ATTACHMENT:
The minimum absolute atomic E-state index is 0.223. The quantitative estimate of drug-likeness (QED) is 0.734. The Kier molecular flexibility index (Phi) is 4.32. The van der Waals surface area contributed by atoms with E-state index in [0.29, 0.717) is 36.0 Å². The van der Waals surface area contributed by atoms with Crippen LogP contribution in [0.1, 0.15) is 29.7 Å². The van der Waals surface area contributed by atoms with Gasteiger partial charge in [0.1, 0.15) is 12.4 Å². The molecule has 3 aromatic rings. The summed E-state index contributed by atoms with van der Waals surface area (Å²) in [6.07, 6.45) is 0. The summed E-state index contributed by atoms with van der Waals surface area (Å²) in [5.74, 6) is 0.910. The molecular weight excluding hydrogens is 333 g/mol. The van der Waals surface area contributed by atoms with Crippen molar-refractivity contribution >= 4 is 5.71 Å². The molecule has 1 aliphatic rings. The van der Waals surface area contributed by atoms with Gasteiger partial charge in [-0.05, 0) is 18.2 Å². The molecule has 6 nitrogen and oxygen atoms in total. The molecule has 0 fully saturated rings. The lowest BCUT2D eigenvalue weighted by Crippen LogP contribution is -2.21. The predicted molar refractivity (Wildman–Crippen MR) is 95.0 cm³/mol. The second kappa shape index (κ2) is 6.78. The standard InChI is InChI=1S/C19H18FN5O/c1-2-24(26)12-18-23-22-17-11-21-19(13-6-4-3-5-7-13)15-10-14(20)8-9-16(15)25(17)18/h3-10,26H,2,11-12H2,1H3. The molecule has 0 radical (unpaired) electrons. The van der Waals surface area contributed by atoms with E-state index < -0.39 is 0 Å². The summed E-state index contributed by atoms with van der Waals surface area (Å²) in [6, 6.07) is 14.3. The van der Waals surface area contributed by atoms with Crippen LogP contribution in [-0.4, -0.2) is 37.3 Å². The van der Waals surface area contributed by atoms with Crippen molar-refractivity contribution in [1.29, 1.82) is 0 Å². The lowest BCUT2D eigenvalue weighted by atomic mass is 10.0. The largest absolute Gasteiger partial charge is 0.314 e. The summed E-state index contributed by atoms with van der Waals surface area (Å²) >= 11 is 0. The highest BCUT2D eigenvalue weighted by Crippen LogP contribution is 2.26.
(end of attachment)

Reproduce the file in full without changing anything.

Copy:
The minimum absolute atomic E-state index is 0.223. The quantitative estimate of drug-likeness (QED) is 0.734. The Kier molecular flexibility index (Phi) is 4.32. The van der Waals surface area contributed by atoms with E-state index in [0.29, 0.717) is 36.0 Å². The van der Waals surface area contributed by atoms with Crippen LogP contribution in [0.1, 0.15) is 29.7 Å². The van der Waals surface area contributed by atoms with Gasteiger partial charge in [0.1, 0.15) is 12.4 Å². The molecule has 3 aromatic rings. The summed E-state index contributed by atoms with van der Waals surface area (Å²) in [6.07, 6.45) is 0. The summed E-state index contributed by atoms with van der Waals surface area (Å²) in [5.74, 6) is 0.910. The molecular weight excluding hydrogens is 333 g/mol. The van der Waals surface area contributed by atoms with Crippen molar-refractivity contribution >= 4 is 5.71 Å². The molecule has 1 aliphatic rings. The van der Waals surface area contributed by atoms with Gasteiger partial charge in [-0.05, 0) is 18.2 Å². The molecule has 6 nitrogen and oxygen atoms in total. The molecule has 0 fully saturated rings. The lowest BCUT2D eigenvalue weighted by Crippen LogP contribution is -2.21. The predicted molar refractivity (Wildman–Crippen MR) is 95.0 cm³/mol. The second kappa shape index (κ2) is 6.78. The standard InChI is InChI=1S/C19H18FN5O/c1-2-24(26)12-18-23-22-17-11-21-19(13-6-4-3-5-7-13)15-10-14(20)8-9-16(15)25(17)18/h3-10,26H,2,11-12H2,1H3. The molecule has 0 radical (unpaired) electrons. The van der Waals surface area contributed by atoms with E-state index < -0.39 is 0 Å². The summed E-state index contributed by atoms with van der Waals surface area (Å²) in [6, 6.07) is 14.3. The van der Waals surface area contributed by atoms with Crippen LogP contribution in [-0.4, -0.2) is 37.3 Å². The van der Waals surface area contributed by atoms with Crippen molar-refractivity contribution in [1.29, 1.82) is 0 Å². The lowest BCUT2D eigenvalue weighted by atomic mass is 10.0. The largest absolute Gasteiger partial charge is 0.314 e. The summed E-state index contributed by atoms with van der Waals surface area (Å²) >= 11 is 0. The highest BCUT2D eigenvalue weighted by Crippen LogP contribution is 2.26.